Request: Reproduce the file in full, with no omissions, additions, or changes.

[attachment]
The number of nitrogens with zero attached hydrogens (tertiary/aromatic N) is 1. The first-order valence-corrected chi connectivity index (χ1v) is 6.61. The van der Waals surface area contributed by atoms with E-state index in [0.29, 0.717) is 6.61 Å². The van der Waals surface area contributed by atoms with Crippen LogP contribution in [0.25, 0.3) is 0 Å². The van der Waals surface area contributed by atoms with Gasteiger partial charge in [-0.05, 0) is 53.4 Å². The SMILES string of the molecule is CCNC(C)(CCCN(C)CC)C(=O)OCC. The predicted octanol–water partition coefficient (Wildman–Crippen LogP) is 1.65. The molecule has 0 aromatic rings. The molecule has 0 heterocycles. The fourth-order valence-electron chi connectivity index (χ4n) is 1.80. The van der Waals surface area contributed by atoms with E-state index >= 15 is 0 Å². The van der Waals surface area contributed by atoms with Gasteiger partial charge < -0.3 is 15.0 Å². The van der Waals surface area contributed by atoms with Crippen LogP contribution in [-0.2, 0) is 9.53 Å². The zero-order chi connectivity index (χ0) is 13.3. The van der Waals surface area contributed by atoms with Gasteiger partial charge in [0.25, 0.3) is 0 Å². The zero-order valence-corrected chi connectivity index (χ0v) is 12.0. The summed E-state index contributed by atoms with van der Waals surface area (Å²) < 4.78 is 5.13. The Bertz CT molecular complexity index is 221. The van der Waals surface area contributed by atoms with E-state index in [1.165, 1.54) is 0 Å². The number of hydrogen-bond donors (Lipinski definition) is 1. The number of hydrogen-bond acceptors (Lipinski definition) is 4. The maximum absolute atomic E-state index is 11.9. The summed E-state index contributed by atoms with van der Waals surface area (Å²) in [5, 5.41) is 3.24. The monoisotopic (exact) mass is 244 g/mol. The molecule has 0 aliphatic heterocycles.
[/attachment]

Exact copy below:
The number of nitrogens with zero attached hydrogens (tertiary/aromatic N) is 1. The first-order valence-corrected chi connectivity index (χ1v) is 6.61. The van der Waals surface area contributed by atoms with E-state index in [0.29, 0.717) is 6.61 Å². The van der Waals surface area contributed by atoms with Crippen LogP contribution in [0.25, 0.3) is 0 Å². The van der Waals surface area contributed by atoms with Gasteiger partial charge in [-0.05, 0) is 53.4 Å². The SMILES string of the molecule is CCNC(C)(CCCN(C)CC)C(=O)OCC. The predicted octanol–water partition coefficient (Wildman–Crippen LogP) is 1.65. The molecule has 0 aromatic rings. The molecule has 0 heterocycles. The fourth-order valence-electron chi connectivity index (χ4n) is 1.80. The van der Waals surface area contributed by atoms with E-state index >= 15 is 0 Å². The van der Waals surface area contributed by atoms with Gasteiger partial charge < -0.3 is 15.0 Å². The van der Waals surface area contributed by atoms with Crippen LogP contribution in [-0.2, 0) is 9.53 Å². The zero-order chi connectivity index (χ0) is 13.3. The van der Waals surface area contributed by atoms with Gasteiger partial charge in [0.25, 0.3) is 0 Å². The zero-order valence-corrected chi connectivity index (χ0v) is 12.0. The summed E-state index contributed by atoms with van der Waals surface area (Å²) < 4.78 is 5.13. The Bertz CT molecular complexity index is 221. The van der Waals surface area contributed by atoms with E-state index in [1.165, 1.54) is 0 Å². The number of hydrogen-bond donors (Lipinski definition) is 1. The number of hydrogen-bond acceptors (Lipinski definition) is 4. The maximum absolute atomic E-state index is 11.9. The summed E-state index contributed by atoms with van der Waals surface area (Å²) in [5, 5.41) is 3.24. The monoisotopic (exact) mass is 244 g/mol. The molecule has 0 aliphatic heterocycles.